Today on the blog, in honour of Transgender Day of Visibility, Anna Hodgart speaks to Policy Officer Vic Valentine, of the Scottish Transgender Alliance about their work.
Thanks very much for chatting to us Vic, can you start by introducing yourself and telling us a bit about your role at STA?
Hey, my name’s Vic and I’m the Policy Officer at the Scottish Transgender Alliance. I’ve been working at the STA for a little over 9 months – I’d lived in Edinburgh previously as I did my undergrad here and was excited to move back when this opportunity came up! My role as the Policy Officer here is pretty varied – I spend most of my time delivering training, organising community research, and talking to other professionals about how to make their services or workplaces more trans-inclusive; whether this is through redrafting their policies or talking to their staff so they have a better idea of trans identities and some of the particular issues faced by our communities.
Amy Rodgers is a student at the University of Glasgow undertaking an M.Res in Law. Her thesis concerns the effects of Queer theory, actual and potential, on gay and transgender legal rights and the role of law in legal theory.
Asked and answered by Michel Foucault in his introduction to Herculine Barbin:
“Do we truly need a true sex? With a persistence that borders on stubbornness, modern Western societies have answered in the affirmative. They have obstinately brought into play this question of a “true sex” in an order of things where one might have imagined that all that counted was the reality of the body and the intensity of its pleasures.”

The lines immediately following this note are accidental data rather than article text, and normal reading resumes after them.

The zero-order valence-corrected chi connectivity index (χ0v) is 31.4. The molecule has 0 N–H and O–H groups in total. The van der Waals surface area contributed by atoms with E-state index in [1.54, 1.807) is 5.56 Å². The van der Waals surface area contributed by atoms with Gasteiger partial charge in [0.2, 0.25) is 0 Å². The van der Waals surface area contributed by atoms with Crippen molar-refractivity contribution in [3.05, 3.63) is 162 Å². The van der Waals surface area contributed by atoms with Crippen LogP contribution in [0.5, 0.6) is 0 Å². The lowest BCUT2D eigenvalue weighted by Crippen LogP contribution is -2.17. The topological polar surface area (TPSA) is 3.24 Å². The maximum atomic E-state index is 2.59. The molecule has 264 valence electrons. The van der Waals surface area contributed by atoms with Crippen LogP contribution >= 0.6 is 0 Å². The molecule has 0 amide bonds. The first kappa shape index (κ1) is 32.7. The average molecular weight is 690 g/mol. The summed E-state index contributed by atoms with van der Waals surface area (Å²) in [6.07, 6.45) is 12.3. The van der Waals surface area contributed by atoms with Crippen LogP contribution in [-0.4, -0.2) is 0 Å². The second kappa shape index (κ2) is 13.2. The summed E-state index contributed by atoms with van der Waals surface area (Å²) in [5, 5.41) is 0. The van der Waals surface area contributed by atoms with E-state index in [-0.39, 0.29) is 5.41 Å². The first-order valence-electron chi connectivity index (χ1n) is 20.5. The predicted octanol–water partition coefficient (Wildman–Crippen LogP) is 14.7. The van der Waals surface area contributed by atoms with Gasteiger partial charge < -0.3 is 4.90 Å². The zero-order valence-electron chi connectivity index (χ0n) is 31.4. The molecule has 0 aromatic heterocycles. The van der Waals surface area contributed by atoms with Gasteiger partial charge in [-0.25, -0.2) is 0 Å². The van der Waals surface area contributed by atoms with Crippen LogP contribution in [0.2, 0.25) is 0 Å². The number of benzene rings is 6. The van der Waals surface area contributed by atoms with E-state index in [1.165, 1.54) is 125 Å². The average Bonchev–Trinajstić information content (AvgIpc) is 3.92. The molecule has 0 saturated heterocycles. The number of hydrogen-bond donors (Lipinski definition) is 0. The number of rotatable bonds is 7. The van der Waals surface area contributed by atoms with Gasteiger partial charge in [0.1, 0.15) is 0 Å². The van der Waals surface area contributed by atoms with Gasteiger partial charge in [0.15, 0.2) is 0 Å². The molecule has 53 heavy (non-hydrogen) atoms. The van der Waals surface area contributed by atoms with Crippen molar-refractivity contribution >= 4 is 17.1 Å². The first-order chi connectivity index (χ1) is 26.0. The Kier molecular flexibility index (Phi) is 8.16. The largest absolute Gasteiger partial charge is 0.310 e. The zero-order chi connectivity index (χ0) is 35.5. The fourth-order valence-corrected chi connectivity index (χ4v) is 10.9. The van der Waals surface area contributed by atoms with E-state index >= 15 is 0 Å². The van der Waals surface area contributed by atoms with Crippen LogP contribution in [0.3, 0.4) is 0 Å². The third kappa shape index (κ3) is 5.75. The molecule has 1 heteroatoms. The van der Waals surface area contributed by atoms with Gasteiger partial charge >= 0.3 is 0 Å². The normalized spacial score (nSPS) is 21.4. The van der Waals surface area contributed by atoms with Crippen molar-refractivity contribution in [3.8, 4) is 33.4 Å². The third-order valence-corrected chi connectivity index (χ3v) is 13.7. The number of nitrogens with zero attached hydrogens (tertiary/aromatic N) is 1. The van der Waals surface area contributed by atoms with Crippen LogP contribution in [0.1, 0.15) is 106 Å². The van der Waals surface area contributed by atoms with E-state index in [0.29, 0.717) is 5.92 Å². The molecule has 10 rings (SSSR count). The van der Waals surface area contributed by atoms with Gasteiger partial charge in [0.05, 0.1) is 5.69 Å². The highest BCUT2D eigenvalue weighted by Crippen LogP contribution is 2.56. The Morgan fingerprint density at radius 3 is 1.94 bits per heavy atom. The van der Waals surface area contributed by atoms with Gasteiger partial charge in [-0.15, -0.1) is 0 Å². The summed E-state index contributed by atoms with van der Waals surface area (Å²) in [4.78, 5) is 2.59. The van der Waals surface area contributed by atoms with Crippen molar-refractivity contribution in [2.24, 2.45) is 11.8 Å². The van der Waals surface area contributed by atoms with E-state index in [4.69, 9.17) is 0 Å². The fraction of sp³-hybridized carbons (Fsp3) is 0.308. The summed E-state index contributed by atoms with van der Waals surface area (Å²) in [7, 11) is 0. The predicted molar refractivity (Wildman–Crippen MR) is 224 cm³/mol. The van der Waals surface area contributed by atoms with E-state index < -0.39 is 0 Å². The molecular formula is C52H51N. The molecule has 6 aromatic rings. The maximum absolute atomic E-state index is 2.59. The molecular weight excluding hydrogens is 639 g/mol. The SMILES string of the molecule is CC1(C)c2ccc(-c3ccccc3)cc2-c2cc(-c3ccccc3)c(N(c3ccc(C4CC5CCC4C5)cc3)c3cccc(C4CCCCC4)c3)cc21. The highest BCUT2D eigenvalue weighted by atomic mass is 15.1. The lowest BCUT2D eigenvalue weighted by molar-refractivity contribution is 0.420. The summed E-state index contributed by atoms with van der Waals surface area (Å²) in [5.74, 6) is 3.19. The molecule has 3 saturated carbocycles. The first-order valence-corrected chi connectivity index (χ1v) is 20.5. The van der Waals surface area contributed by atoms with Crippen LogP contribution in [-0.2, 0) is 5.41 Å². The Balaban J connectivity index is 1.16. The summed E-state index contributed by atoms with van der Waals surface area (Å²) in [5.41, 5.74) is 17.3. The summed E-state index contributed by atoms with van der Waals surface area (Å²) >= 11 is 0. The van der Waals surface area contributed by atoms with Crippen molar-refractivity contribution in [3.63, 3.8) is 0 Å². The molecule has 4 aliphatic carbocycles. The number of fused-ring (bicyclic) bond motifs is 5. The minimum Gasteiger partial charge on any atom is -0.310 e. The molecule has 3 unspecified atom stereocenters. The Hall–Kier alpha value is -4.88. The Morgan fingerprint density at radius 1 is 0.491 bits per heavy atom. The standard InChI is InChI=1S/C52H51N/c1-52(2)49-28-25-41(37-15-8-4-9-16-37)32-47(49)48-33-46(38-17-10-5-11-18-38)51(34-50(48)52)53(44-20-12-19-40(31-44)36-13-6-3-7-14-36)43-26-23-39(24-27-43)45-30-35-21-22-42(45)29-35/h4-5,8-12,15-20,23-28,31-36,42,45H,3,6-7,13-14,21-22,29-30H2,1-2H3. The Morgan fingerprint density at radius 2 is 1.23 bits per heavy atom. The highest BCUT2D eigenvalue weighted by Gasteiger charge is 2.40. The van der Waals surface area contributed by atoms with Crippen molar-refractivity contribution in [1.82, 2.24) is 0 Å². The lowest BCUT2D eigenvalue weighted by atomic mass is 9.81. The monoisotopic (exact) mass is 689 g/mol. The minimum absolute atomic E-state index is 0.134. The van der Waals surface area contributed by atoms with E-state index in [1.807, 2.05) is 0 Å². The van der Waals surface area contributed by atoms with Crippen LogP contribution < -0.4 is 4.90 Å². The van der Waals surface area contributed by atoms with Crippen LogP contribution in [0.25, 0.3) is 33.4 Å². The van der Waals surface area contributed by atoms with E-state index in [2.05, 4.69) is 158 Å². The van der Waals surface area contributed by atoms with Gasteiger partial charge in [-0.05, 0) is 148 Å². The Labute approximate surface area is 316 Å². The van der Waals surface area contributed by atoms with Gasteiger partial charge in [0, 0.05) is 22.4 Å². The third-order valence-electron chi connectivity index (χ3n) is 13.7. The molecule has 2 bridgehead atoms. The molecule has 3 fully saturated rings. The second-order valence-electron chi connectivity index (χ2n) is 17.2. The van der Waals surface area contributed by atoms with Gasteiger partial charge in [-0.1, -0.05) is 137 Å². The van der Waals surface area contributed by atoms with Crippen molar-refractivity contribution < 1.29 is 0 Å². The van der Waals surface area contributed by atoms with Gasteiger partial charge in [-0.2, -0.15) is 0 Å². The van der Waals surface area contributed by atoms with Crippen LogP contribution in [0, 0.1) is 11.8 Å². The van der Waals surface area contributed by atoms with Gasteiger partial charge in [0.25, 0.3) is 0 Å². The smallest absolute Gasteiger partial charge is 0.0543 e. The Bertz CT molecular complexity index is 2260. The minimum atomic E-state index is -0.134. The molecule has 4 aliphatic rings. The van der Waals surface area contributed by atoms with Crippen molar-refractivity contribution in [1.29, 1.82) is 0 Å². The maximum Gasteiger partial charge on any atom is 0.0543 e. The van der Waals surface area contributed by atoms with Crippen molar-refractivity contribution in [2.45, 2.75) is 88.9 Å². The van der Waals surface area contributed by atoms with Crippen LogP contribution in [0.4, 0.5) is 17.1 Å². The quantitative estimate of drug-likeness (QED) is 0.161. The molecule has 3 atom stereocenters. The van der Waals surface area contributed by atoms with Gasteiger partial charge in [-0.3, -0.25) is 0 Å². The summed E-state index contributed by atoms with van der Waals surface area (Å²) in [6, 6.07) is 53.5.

Kate Holliday considers whether female artists in the entertainment industry are empowered by their hyper-sexuality, or simply being exploited in a 21st century fashion.
As a young, feminist woman in this advanced age of female sexuality, I am initially thrilled at the attitudes being flaunted by so many females in the entertainment industry. From Miley Cyrus’ unabashed twerking and nipple pasties, to Nicki Minaj’s ‘Anaconda’ video and sex-oriented rap lyrics, to Beyoncé’s pole dancing with “FEMINIST” emblazoned behind her – we have entered a new era in which the sexual power of women is acknowledged and celebrated. And…exploited?
Daniela Pichardo writes a personal essay about her evolving relationship with feminism.
As a girl, I didn’t even know what feminism was. All I knew is that I liked the Thundercats, I played with swords, I wanted to be a Chemist, I had several scabs, my favourite colour was blue, and I thought boys’ toys and clothes were so much cooler than girls’.
Ellen MacAskill chats to Josephine Sillars ahead of her upcoming show.
Josephine Sillars’ music combines lyrical narratives about love and growing pains with piano and haunting vocals, ‘anti-folk’ attitude with Regina Spektor’s theatricality.
Power demands us to acknowledge who has it and who does not. Power demands we use it or we fight for it. Power is like a dollar: it may as well be a million if you don’t have any. Power is assigned to us in a quantity, and it is in the lack of it that we yearn for it the most. When we assume something is assigned to us, we lend ourselves to accepting only what we are given.
Rachel Cunningham writes a response to the movie Selma, talking about how powerful the collective spirit can be.